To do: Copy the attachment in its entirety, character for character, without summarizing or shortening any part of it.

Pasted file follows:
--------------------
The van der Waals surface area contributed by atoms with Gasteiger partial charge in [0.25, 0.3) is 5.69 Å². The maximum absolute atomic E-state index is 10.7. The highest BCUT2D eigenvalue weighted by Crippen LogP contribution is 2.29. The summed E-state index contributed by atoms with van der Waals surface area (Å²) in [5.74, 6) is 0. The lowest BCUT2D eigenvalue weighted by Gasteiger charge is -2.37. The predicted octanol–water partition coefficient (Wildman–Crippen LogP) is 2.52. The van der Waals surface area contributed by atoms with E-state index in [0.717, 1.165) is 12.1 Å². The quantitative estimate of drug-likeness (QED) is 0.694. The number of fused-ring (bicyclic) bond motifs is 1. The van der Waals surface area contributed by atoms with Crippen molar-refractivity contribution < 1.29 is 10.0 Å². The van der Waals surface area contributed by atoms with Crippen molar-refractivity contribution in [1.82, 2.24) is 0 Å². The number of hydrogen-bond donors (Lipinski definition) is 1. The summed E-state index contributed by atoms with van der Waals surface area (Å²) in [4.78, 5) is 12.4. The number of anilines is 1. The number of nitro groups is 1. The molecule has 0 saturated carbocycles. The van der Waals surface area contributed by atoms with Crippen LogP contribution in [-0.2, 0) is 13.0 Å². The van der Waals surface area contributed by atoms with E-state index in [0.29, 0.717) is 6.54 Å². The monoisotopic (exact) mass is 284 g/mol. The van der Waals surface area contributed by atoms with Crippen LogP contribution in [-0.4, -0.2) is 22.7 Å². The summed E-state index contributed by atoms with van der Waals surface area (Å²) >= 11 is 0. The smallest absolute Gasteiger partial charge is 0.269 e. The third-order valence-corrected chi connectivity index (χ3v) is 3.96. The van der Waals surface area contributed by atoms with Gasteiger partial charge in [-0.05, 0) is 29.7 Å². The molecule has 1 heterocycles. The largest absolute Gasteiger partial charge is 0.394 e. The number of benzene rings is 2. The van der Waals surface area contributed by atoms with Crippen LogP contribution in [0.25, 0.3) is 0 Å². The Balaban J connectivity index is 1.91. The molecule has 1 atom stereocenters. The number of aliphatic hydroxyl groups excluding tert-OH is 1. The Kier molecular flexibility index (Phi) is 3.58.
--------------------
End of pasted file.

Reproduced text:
The van der Waals surface area contributed by atoms with Gasteiger partial charge in [0.25, 0.3) is 5.69 Å². The maximum absolute atomic E-state index is 10.7. The highest BCUT2D eigenvalue weighted by Crippen LogP contribution is 2.29. The summed E-state index contributed by atoms with van der Waals surface area (Å²) in [5.74, 6) is 0. The lowest BCUT2D eigenvalue weighted by Gasteiger charge is -2.37. The predicted octanol–water partition coefficient (Wildman–Crippen LogP) is 2.52. The van der Waals surface area contributed by atoms with E-state index in [0.717, 1.165) is 12.1 Å². The quantitative estimate of drug-likeness (QED) is 0.694. The number of fused-ring (bicyclic) bond motifs is 1. The van der Waals surface area contributed by atoms with Crippen molar-refractivity contribution < 1.29 is 10.0 Å². The van der Waals surface area contributed by atoms with Crippen molar-refractivity contribution in [1.82, 2.24) is 0 Å². The number of hydrogen-bond donors (Lipinski definition) is 1. The summed E-state index contributed by atoms with van der Waals surface area (Å²) in [4.78, 5) is 12.4. The number of anilines is 1. The number of nitro groups is 1. The molecule has 0 saturated carbocycles. The van der Waals surface area contributed by atoms with Crippen LogP contribution in [-0.2, 0) is 13.0 Å². The van der Waals surface area contributed by atoms with E-state index in [0.29, 0.717) is 6.54 Å². The monoisotopic (exact) mass is 284 g/mol. The van der Waals surface area contributed by atoms with Crippen LogP contribution in [-0.4, -0.2) is 22.7 Å². The summed E-state index contributed by atoms with van der Waals surface area (Å²) >= 11 is 0. The smallest absolute Gasteiger partial charge is 0.269 e. The third-order valence-corrected chi connectivity index (χ3v) is 3.96. The van der Waals surface area contributed by atoms with Gasteiger partial charge in [-0.05, 0) is 29.7 Å². The molecule has 1 heterocycles. The largest absolute Gasteiger partial charge is 0.394 e. The number of benzene rings is 2. The van der Waals surface area contributed by atoms with Crippen LogP contribution in [0.25, 0.3) is 0 Å². The Balaban J connectivity index is 1.91. The molecule has 1 atom stereocenters. The number of aliphatic hydroxyl groups excluding tert-OH is 1. The Kier molecular flexibility index (Phi) is 3.58.